- There is a classical patristic notion of the ‘human person as the mediator’ (anthropos methorios) constituting a transparent border between the Creator God and the created world, between the material and the spiritual, between spirit and body, between humanity and the rest of creation. This mediatory role of humanity is granted as part of the image of God. It, therefor, involves a huge responsibility on the part of human beings to assure the proper communication between these different spheres. The ethical responsibility implies humanity’s care for creation since everything is created by God’s will, and everything created carries the stamp of God’s love. The quality of the human person as a ‘border-being’ can be extended to all that humanity does or lives in this world. Theological education, scientific research, cultural productions, business deals, — all should carry this mediatory border quality. The border is movable and open. Its flexibility and transparency should be at the service of justice and peace, love and compassion. On the basis of this anthropology, we may say that any theology should be a border theology carrying its mediatory, prophetic and ethical character between the constantly changing centres and margins, between different dichotomies and polarities.
- While looking for the locus of theology we need also to expand our search beyond the geometrical categories of center and margin, to the intricate network of the created world. The complex ecological crisis, the huge advances in biotechnology and the technological control of the world, the ascending cry for justice in all its shades, the emerging new consciousness and search for identity in world religions and cultural subgroups, the alarming depletion of essential resources, the climate change, the violent religious-cultural clashes sweeping the whole world, the terrible insecurity of life haunting people even in highly advanced countries — These and countless other issues are all locus of theology and theological education requiring locating and relocating with discernment. In a way, we are going back to the medieval scholastic understanding of locus theologicus as everything under the sun. We know now that theology, and also science, the so-called objective, universal science, and any form of knowledge can be a cultural product, and can modify its truth content depending on ruling political or religious ideologies as we have seen in the Indian Science Congress recently. Therefore, we need to be cautious about simplistic models of mission, ministry, theology and theological education proposed by dominant cultures.
- We know why the powerful Christian mission ideologists always highlighted the mission model of Matt 28:19-20,(‘Make disciples of all nations..’) as the unique mission paradigm while ignoring the other model that has its great appeal as a non-possessing, self-denying mission of a radical simplicity (Matt.10:1-15; Mk.6:7-13; Lk.10:1-12) . ‘Take- nothing- for the- journey’ method eminently suits our culture that retains great memories of the peaceful Buddhist mission in Asia which began 2000 years before the Western colonial -missionary movement ever started . It is obvious that the latter does not provide any rationale for an imperial conquering-possessing mission as does the former.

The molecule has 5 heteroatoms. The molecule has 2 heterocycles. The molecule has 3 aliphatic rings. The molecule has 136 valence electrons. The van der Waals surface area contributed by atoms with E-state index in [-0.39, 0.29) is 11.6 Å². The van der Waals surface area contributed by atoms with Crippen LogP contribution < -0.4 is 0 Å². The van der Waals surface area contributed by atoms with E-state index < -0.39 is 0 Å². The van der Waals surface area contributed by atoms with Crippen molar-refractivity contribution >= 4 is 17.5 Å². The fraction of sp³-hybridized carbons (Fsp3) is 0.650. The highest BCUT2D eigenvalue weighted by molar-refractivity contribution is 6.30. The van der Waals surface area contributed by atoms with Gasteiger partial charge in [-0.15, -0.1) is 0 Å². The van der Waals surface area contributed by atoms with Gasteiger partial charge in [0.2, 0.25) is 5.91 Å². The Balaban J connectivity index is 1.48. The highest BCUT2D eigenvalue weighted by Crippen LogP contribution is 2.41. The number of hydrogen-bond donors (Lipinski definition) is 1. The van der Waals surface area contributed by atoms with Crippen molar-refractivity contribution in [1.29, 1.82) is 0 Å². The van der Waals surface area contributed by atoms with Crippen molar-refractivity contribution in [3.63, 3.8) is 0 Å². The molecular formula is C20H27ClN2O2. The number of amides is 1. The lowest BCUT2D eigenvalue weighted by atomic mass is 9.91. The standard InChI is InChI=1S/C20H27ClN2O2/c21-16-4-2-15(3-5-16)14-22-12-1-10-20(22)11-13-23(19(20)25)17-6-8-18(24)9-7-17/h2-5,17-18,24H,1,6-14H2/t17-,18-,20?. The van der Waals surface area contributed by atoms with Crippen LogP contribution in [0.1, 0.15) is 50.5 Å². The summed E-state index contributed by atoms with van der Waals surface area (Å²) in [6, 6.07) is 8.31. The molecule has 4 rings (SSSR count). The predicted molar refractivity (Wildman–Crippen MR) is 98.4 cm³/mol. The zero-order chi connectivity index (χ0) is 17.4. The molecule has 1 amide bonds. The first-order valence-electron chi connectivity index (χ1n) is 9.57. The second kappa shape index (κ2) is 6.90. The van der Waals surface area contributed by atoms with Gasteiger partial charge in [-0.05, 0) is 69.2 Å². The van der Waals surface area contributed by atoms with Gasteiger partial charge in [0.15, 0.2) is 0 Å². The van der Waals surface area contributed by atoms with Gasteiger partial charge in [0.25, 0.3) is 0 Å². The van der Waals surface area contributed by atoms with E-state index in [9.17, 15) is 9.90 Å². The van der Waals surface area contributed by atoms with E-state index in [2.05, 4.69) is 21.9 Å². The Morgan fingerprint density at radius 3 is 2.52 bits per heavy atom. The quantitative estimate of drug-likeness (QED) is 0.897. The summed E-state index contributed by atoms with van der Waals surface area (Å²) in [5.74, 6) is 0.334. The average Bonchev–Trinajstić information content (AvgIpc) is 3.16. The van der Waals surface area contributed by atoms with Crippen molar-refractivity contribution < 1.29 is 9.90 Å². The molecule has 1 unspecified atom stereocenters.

- Deenabandhu rightly wishes to change the word mission because of its heavy colonial baggage. My humble suggestion is that we may go beyond simply changing the word; the whole concept should be pulled down. At the least our “missiology” should enter a long voluntary hibernation. During the missiological hibernation Christians can dream dreams and traverse the profound inner recesses of human faith and consciousness, and discover deep sources of life-giving streams from within (Jn.7:38) . We have too long been exploring and exploiting the geophysical macro world, the sthoola prapancha, reaching out to the end of the world wearing three-piece suits, preaching to all nations in deafening pitches silencing their cultures, and also unabashedly poaching in God’s garden ”as all men desire to do”, while losing all sensitivity to the finer shades, the sookshma dimension of reality. In a missionary hibernation we can possibly stop this reaching , preaching and poaching, and review in the light of the life-giving Gospel of Jesus the mission story of the last 500 years or so.
- The concept of Mission does not automatically generate the idea of self-sacrifice or self-effacing or kenosis or letting the other grow in the spirit of John the Baptist who said: He must increase and I must decrease. Our theological education seem to have taught us that Mission is something to be ‘accomplished’. It is succeeding, achieving, grabbing, possessing, defeating, power-consolidating. For us the word witness appears to be weak in the context of a conquering mighty We should not however, forget that witness (martyria) semantically suggests the eventuality of martyrdom . It is becoming increasingly true in our country, it seems. Christian faith will be forced to bear witness in many unanticipated ways even outside of foreseeable margins. It would be good to prepare theological education and ministry in this direction.